OPINION: Jones, Samuels, Baliles - Three Blind Mice

RICHMOND, VA (WWBT) - By Paul Goldman

Editor's note: Paul Goldman is a guest columnist for nbc12.com. The views expressed below are his own and do not necessarily reflect the opinions of NBC12.

What is with Richmond Mayor Dwight Jones, City Council President Charles Samuels and Councilman Jon Baliles? They have now spent almost all their current terms in office obsessed in one way or another with their top priority: building a new minor league baseball stadium in Shockoe Bottom or on the Boulevard.

They all ran promising to be leading advocates for improving the Richmond Public Schools, where the average K-12 building was built in 1955. This makes them collectively the oldest such facilities in the state -- obsolete by educational building standards -- when the parents of today's students attended public school. The Diamond opened in 1985. It is not obsolete. Quite the opposite: with a little bit of mental agility, the Mayor, Mr. Samuels and Mr. Baliles could easily have developed a plan to modernize The Diamond, considered an architectural landmark, but this requires common sense and cost-efficiency not favored by political donors.

To be fair, they claim they are not focused on a new stadium, but rather developing the Bottom and the Boulevard. Let's look at the facts.

Last Spring, a determined group of Richmond school children pleaded with the three blind mice to open their eyes to the "poor school conditions" caused by the "decrepit state" of repair to the city's K-12 facilities. They spoke to the Mayor and City Council. The three blind mice said they would see to getting action.

This past August, months later, our hapless School Board pretended to be shocked by a new facilities report detailing the need for $29 million in new funds to immediately deal with pressing "operational and safety issues" facing students in their buildings. After reading the latest report on the status of Richmond's school buildings, School Superintendent Dana Bedden was forced to admit these are "some of the worst conditions I've seen in educational facilities."  I wrote about the whole sordid mess in a co-authored piece in the Washington Post entitled, Richmond won't spend money to repair decrepit schools.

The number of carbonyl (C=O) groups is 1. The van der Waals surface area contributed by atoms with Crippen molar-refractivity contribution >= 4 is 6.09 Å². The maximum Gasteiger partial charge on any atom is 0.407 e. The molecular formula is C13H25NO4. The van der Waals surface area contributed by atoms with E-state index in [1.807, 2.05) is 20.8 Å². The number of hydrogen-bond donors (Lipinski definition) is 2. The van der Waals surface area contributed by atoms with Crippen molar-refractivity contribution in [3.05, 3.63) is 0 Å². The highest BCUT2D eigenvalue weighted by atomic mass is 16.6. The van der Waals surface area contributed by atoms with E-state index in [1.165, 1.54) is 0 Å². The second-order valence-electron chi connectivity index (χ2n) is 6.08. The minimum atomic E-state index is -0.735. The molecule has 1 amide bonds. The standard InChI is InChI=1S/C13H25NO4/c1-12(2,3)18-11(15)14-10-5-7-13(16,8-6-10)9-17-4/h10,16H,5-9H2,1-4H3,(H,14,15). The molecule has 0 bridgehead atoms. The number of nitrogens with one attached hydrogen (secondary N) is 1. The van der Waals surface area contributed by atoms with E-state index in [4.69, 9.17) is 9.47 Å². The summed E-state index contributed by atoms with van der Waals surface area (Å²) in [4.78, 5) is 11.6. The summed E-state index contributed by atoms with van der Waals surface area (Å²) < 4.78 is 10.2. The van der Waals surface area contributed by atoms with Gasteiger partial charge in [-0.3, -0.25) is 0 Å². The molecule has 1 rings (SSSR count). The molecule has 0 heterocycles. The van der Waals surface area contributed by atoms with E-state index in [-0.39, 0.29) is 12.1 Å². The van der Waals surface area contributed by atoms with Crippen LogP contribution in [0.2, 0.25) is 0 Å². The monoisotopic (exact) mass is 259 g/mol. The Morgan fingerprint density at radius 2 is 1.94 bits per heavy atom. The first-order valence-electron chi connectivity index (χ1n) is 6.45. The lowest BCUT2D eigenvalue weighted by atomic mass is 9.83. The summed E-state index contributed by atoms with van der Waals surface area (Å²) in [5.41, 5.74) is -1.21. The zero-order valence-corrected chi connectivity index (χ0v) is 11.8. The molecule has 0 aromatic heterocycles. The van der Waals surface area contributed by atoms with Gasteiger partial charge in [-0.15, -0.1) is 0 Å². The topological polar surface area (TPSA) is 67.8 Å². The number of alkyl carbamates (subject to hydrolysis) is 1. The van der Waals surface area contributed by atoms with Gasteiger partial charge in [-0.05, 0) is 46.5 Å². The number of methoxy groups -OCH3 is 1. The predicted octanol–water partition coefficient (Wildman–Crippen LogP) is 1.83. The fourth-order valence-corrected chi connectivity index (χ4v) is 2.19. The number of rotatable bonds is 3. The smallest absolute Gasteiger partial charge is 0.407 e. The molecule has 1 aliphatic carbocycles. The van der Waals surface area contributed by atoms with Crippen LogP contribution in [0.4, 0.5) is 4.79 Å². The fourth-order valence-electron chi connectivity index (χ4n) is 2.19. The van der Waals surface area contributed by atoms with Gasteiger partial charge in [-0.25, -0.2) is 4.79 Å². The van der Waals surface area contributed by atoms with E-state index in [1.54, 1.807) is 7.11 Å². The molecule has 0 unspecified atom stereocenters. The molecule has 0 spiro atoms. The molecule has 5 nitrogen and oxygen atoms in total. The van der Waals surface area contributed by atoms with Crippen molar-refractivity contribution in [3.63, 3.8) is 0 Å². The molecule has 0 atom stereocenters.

The result?

Emperor Jones, without Samuels, Baliles and their colleagues on the Council opposing, dismissed the school students as only "11 percent" of the population, and thus real macho men had to consider the needs of the 100 percent of the city's population.  Alas, imagine students wanting a school building where bathrooms work, rodents don't roam, roofs don't leak, mold doesn't grow and heating systems operate. What radicals.

Jones, Samuels, and Baliles know these students are right. The Mayor dismisses them as just a whiny "11 percent" and said cutting the property tax by a penny was far more important. This past Monday, no one on Council was willing to lead the fight to make the body go on record as telling the Mayor we instead want to use this penny to fund school bonds to fix these problems ASAP.

Apparently, the three blind mice feel they can run for office in the future as George Bush tax cutters: it is easy to masquerade as a tax cutter when you let school buildings deteriorate, sidewalks and streets too, so you can pretend to have cut spending.

By the way, you could get a penny's worth of property tax cuts by simply forcing City Hall and City Council to stop wasting millions on Richmond's administrative bureaucracy, the most expensive in local government in Virginia. As the three blind mice know, I helped Mayor Dough Wilder find far more money to fix the schools, libraries, sidewalks, the Carpenter Center, parks and more, while cutting taxes and wasteful bureaucratic spending. Then City Council President Bill Pantele played a big role in that, as did former Council President, now delegate, Manoli Loupassi.

Let me ask you, if the three blind mice were Republicans, would Democrats in Richmond stand so meekly silent while they obsessed on a baseball stadium and let the "11 percent" – almost all African-American children from families with modest incomes – go to schools with such operation and safely issues?

"Three blind mice, three blind mice,

See how they run, see how they run."

From reality.

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